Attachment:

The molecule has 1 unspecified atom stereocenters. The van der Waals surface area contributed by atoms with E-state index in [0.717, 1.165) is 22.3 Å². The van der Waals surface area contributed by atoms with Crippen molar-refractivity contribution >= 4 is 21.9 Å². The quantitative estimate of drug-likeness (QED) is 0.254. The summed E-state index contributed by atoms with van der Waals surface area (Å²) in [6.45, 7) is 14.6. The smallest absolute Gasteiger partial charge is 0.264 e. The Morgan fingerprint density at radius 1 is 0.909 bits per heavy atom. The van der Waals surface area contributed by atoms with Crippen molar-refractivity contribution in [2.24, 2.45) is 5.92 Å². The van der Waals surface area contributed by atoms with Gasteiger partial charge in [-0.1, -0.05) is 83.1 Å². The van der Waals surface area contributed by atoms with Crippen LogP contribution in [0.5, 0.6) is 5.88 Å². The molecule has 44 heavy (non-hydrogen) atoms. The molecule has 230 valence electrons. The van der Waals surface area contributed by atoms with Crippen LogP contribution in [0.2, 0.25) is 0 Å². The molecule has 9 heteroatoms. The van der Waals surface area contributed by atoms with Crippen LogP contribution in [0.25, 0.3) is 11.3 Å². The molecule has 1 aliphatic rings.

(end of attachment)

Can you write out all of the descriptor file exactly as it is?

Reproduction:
The molecule has 1 unspecified atom stereocenters. The van der Waals surface area contributed by atoms with E-state index in [0.717, 1.165) is 22.3 Å². The van der Waals surface area contributed by atoms with Crippen molar-refractivity contribution >= 4 is 21.9 Å². The quantitative estimate of drug-likeness (QED) is 0.254. The summed E-state index contributed by atoms with van der Waals surface area (Å²) in [6.45, 7) is 14.6. The smallest absolute Gasteiger partial charge is 0.264 e. The Morgan fingerprint density at radius 1 is 0.909 bits per heavy atom. The van der Waals surface area contributed by atoms with Crippen molar-refractivity contribution in [2.24, 2.45) is 5.92 Å². The van der Waals surface area contributed by atoms with Gasteiger partial charge in [-0.1, -0.05) is 83.1 Å². The van der Waals surface area contributed by atoms with Crippen LogP contribution in [0.5, 0.6) is 5.88 Å². The molecule has 44 heavy (non-hydrogen) atoms. The molecule has 230 valence electrons. The van der Waals surface area contributed by atoms with Crippen LogP contribution in [0.2, 0.25) is 0 Å². The molecule has 9 heteroatoms. The van der Waals surface area contributed by atoms with Crippen LogP contribution in [0.25, 0.3) is 11.3 Å². The molecule has 1 aliphatic rings.